George Watson was a native of Michigan, born in 1883, who came to Utah in 1902 in search of a fortune mining silver ore in the gloves-off mining camps of the American West. His colorful, often zany, exploits as a miner, stock promoter and early-day ski aficionado led to the establishment of one of the world’s premier ski areas: Alta, Utah. When he realized his dream of riches from mining would not materialize, George acquired 80 seemingly-worthless abandoned mining claims, including several hundred acres of land, in the Alta Mining District. Not fazed by his misfortune, Watson declared himself “Mayor” of Alta, likely its only resident, in the early 1930’s.
This was the time Salt Lake area residents were beginning to discover there was more to skiing than jumping and cross-country treks and when the U.S. Forest Service was viewing the top of Little Cottonwood Canyon as an ideal site for recreational skiing, thanks to its ideal snow conditions. History clearly shows that there was a convergence of three factors which set the stage for Alta becoming a ski area in the late 1930’s.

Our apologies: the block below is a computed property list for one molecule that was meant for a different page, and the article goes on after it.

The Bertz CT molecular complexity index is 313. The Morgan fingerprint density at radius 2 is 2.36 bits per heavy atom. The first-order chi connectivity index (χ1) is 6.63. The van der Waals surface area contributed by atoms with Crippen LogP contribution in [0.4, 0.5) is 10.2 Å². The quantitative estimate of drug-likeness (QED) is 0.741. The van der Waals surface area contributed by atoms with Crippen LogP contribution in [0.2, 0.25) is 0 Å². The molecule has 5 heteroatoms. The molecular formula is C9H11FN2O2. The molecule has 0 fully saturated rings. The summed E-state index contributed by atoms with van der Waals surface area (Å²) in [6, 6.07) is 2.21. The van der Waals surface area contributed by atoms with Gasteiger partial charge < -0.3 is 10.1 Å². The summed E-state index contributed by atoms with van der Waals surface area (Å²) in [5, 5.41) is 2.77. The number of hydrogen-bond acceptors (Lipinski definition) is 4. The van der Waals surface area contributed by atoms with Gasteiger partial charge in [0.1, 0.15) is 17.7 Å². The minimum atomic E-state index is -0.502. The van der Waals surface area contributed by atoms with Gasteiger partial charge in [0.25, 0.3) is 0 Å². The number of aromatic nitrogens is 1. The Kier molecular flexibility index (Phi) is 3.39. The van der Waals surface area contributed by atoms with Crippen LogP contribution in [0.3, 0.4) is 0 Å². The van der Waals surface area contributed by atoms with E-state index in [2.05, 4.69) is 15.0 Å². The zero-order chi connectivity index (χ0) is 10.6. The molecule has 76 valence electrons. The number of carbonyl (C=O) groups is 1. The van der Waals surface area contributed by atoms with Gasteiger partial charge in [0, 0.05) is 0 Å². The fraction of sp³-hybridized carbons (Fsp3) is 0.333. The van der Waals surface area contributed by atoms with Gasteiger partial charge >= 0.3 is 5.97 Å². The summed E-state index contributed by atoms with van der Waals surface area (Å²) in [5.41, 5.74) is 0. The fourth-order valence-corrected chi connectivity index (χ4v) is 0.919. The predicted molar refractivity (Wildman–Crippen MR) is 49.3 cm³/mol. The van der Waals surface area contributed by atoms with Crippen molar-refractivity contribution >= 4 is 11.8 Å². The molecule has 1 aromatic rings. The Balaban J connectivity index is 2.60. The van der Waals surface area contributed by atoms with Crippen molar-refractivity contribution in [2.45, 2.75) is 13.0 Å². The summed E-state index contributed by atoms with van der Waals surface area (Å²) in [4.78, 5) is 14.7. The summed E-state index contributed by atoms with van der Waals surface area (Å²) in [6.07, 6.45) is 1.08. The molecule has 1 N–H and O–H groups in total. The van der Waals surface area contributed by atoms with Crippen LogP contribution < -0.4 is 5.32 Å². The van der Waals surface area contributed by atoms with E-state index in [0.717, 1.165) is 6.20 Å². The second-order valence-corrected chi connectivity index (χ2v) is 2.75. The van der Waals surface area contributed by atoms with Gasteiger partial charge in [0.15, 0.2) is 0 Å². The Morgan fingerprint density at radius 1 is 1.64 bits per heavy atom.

The U.S. Forest Service was able to acquire the additional public lands required; Watson was able to eliminate his debt problems and look like a “hero” in the process; and the Salt Lake Winter Sports Association was able to pursue building a successful enterprise at the top of Little Cottonwood Canyon. “Mayor” Watson passed away at his beloved “Romantic Alta” in March, 1952. He was later inducted into the U.S. Ski Hall of Fame in 1969 and was inducted into the Ski Industry Hall of Fame.